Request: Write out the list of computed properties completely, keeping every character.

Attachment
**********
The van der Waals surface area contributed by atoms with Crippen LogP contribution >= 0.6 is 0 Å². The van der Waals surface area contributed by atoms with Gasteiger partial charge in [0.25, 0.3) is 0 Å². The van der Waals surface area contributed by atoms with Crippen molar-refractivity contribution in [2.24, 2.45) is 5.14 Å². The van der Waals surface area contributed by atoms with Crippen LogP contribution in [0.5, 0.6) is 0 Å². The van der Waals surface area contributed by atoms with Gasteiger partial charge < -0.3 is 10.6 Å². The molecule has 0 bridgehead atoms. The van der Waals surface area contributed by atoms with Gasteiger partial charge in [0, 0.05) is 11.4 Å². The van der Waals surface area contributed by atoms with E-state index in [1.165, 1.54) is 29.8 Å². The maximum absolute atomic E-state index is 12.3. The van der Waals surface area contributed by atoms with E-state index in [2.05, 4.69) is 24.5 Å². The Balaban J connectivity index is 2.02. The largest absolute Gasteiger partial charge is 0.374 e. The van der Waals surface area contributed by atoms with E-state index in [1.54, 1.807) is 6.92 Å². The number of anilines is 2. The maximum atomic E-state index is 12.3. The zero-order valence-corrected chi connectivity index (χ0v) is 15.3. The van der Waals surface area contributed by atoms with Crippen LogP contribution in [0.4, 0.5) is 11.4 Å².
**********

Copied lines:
The van der Waals surface area contributed by atoms with Crippen LogP contribution >= 0.6 is 0 Å². The van der Waals surface area contributed by atoms with Gasteiger partial charge in [0.25, 0.3) is 0 Å². The van der Waals surface area contributed by atoms with Crippen molar-refractivity contribution in [2.24, 2.45) is 5.14 Å². The van der Waals surface area contributed by atoms with Crippen LogP contribution in [0.5, 0.6) is 0 Å². The van der Waals surface area contributed by atoms with Gasteiger partial charge < -0.3 is 10.6 Å². The molecule has 0 bridgehead atoms. The van der Waals surface area contributed by atoms with Gasteiger partial charge in [0, 0.05) is 11.4 Å². The van der Waals surface area contributed by atoms with E-state index in [1.165, 1.54) is 29.8 Å². The maximum absolute atomic E-state index is 12.3. The van der Waals surface area contributed by atoms with E-state index in [2.05, 4.69) is 24.5 Å². The Balaban J connectivity index is 2.02. The largest absolute Gasteiger partial charge is 0.374 e. The van der Waals surface area contributed by atoms with E-state index in [1.54, 1.807) is 6.92 Å². The number of anilines is 2. The maximum atomic E-state index is 12.3. The zero-order valence-corrected chi connectivity index (χ0v) is 15.3. The van der Waals surface area contributed by atoms with Crippen LogP contribution in [0.4, 0.5) is 11.4 Å².